Irvine was a top choice for one California mother when deciding where to raise her daughter, thanks to the city’s top-notch public schooling, safety, and great communities for living.
Katherine Daigle, a journalist, legal and political consultant, and former VP of a healthcare data company now seeks election as Irvine’s mayor in the upcoming Nov. 8 election.
“The reason I moved here is for the education,” Daigle told The Epoch Times.
But now, she said, she has concerns that the schools are taking a turn for worse.
“Irvine was at one point the best education you could buy with your tax dollars. It was lauded as the best school district other than private schooling,” she said.
Daigle said last year she requested all education materials surrounding critical race theory from Irvine Unified School District, which were provided.
“I’m a huge advocate for kids. I’ve written many stories on critical race theory and the corruption of our children is high on my list of issues that parents aren’t aware of,” she said.
She said one way she could help advocate for children is through simply getting parents more involved. She said, if elected, she will initiate groups where parents can learn what their kids are being taught in the classroom.
“I just want to make sure all parents are aware of what the schools are trying to teach their kids,” she said.
She also said she will fight for the concerns of her constituents, as she has done while serving on her homeowner’s association for eight years.
While serving on the board of the association, she said, there were times when companies wanted to build large structures in the area.
Daigle said she helped organize several meetings in the span of over a week where residents were able to discuss their concerns over such development.
“I’m tired of politicians making the decisions for the people,” she said. “We are hired by the people to do the people’s work.”
Transparency is a key component Daigle said she plans to bring to the council if elected. She said her first target would be the green energy provider Orange County Power Authority (OCPA).
In October residents will be auto-enrolled, with the option to opt-out, into paying OCPA for their energy instead of Southern California Edison. Businesses in the city have already been receiving energy from OCPA since last year.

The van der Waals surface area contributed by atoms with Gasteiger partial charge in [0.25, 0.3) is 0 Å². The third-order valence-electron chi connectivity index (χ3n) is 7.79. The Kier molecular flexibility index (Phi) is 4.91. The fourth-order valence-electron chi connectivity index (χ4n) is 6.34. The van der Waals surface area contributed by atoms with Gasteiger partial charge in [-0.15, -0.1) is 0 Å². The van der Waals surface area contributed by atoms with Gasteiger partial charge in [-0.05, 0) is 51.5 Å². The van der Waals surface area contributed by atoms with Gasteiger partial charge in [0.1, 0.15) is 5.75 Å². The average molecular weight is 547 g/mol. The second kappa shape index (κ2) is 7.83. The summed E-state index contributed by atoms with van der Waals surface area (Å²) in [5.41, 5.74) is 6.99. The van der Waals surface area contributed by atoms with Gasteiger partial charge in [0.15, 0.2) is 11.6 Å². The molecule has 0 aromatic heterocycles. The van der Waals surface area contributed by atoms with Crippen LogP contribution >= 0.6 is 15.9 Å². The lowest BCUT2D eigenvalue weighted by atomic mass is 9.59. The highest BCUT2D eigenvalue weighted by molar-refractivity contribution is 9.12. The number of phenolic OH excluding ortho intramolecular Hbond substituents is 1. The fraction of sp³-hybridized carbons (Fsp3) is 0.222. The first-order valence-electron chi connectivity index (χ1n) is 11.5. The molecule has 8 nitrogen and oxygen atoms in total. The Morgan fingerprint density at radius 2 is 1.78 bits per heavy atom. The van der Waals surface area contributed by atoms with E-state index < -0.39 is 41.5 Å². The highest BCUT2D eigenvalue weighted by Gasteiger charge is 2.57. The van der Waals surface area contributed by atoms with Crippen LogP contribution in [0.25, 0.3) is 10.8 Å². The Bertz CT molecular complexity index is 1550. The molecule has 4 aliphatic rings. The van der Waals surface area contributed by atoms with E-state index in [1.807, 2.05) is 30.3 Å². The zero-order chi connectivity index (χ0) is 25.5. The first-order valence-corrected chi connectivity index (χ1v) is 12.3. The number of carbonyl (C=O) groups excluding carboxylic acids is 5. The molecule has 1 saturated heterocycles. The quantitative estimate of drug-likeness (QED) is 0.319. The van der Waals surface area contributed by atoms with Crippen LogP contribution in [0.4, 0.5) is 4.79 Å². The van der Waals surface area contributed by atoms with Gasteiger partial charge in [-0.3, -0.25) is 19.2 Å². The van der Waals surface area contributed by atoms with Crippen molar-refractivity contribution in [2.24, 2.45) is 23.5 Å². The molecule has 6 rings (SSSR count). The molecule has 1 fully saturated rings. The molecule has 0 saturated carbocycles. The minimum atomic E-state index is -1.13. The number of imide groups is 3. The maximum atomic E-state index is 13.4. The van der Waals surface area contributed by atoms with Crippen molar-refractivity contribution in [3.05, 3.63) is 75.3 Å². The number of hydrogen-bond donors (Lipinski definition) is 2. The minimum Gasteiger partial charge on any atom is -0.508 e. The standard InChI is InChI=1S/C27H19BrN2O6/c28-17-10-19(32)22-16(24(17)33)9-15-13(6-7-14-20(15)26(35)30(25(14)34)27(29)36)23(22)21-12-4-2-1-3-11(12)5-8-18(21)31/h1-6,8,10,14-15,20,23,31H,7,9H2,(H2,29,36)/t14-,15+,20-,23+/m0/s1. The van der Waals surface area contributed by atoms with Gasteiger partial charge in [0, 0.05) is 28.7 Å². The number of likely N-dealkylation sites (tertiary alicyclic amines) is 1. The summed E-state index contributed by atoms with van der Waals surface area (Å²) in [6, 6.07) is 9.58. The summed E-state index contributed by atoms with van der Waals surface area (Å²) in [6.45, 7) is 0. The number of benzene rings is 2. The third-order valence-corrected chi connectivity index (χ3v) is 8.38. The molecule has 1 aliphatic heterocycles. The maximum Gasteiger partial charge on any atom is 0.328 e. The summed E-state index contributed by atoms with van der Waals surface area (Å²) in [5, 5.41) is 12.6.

Daigle said as mayor she will seek to help provide transparency and taxpayer accountability of the OCPA. She said the rates they’re offering are higher than Edison’s and don’t provide any cleaner energy than the green plans Edison offers.
Transparency is needed for other companies in the city as well, she said, including All American Asphalt, which has received numerous complaints regarding the foul odors and potentially harmful chemicals emitting from the plant.
Daigle said if elected she would like to see the plant shut down until more studies are conducted.
“It’s been a problem for a few years,” she said.
District elections are another item she said she thinks would be a good choice. With a population of over 300,000, Irvine is one of the largest cities that vote for members of its city council with an “at large” vote rather than by district.
She said that district elections would allow for fairer representation and that many residents have recently advocated for its implementation.
“If you want district elections, I will make sure it gets done,” she said.
When not working or campaigning, Daigle says she enjoys spending her free time with her family as well as their dogs, and that she enjoys being in nature and around wildlife.
She is running against incumbent Farrah Khan, Tom Chomyn, Brand Lin, and Simon Moon.